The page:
Sweet sounds in the form of artfully delivered arias, dulcet duets and tuneful trios waft from the stage as music to the ears in an engaging production of "Don Giovanni."
Able musicians sensitively conducted by maestro Barbara Day Turner provide the essential ingredient for seamless delivery of the goods in Rimrock Opera Company's latest endeavor.
The story of the shameless title character, a lothario with no self-control, has been a favorite with audiences and singers since it debuted in Prague in 1787. Alberta Bair Theater-goers have only a single Sunday chance left to enjoy the fruits of ROC's labors.
Mozart set the tale in the mid-1600s in the Spanish city of Seville. Beautifully painted set pieces establish a grand and gothic backdrop for the ageless story of this charming bad boy.
ROC artistic director Douglas Nagel produces the sophisticated endeavor, directed with humor and panache by Turner's spouse, Daniel Helfgot, director of opera at University of Missouri.
Nagel steals the show, in all the right ways, as the grumbling gigolo-wannabe, second banana to his master, Don G.
It is appropriate that Nagel's comically put-upon, day-saving character, Leporello, is first on stage. Nagel, after all, is the inspiration and spiritual guide of ROC.
His stage savvy is matched by Craig Hart in the title role - cunning and puffed up with bravado as he woos women of all ages, shapes and sizes.
As Leporello tells us in a spirited accounting, he likes fat ones in the winter and slim ones in the summer. Rank is of no importance.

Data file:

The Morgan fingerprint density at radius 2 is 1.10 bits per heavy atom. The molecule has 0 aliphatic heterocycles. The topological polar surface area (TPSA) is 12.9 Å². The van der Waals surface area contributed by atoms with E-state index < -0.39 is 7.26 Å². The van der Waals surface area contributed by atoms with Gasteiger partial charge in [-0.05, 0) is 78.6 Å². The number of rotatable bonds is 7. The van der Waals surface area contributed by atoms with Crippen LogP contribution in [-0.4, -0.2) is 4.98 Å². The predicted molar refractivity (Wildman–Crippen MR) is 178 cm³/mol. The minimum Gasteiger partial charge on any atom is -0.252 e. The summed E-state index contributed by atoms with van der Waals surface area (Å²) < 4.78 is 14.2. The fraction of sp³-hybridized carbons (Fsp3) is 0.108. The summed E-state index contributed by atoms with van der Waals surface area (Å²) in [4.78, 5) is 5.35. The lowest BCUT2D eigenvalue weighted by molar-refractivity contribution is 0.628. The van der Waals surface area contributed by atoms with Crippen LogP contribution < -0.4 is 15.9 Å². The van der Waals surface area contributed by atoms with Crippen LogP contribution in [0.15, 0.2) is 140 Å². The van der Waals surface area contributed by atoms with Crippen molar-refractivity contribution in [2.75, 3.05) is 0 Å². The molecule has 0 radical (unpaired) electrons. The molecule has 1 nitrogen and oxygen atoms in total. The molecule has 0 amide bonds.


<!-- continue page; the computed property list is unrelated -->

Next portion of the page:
For Don G., the conquest is the game, but he meets his intellectual match with Donna Elvira, delightfully portrayed by Deborah Longino, remembered for her passionate Tosca. She, along with Hart, are old friends of Nagel's from Opera Idaho.
The major players are all strong and perceptively cast to blend voice and body type, including Wyomingites Jan Michael Kliewer and Karen Clift as the likeable peasants Masetto and Zerlina.
Nagel's casting genius brings a gem to light with Christopher Bengochea's Don Ottavio, a fresh find from the small community of Brockton. He adds personality and passion as Donna Anna's intended.
In the latter role, Sandra Rubalcava cuts a dashing stage presence as she has done with Nagel in his training ground, Opera San Jose. In his brief role as the Commendatore, snuffed out early on by the Don, Ed Harris contributes his usual sound vocal strength. But he deserves greater kudos for his masterwork with the chorus, whose Italian sounds delightful.
The look is good, too, as the choristers dress the stage with bits of business and stop short of mugging to preserve the critical cohesive sound.
What a pleasure to hear so many fine bass voices in the Don, Leporello, Masetto and the commandant. But, truly, there are no weak vocal links here.
Masks, cloaks and wigs contribute stylishly, and Barbara Hogg's costume work is superb. Many behind-scenes efforts reap rewards, from ROC boosters John Baber, Dorinda Doolittle, Bernard Rose, Jeff Boschee and Sandi Rabas, whose steady contributions range from managing the orchestra to lighting design and rehearsal pianist. The ROC orchestra is bold but not overpowering.
This is a must-see for opera lovers, and all of us proud of ROC's continuing integrity and promise. If the action and music don't sweep you away, you need an artistic jump-start. Or you may join Don G., in a fiery gulf of regret.
Christene Meyers may be reached at 657-1243 or at email@example.com.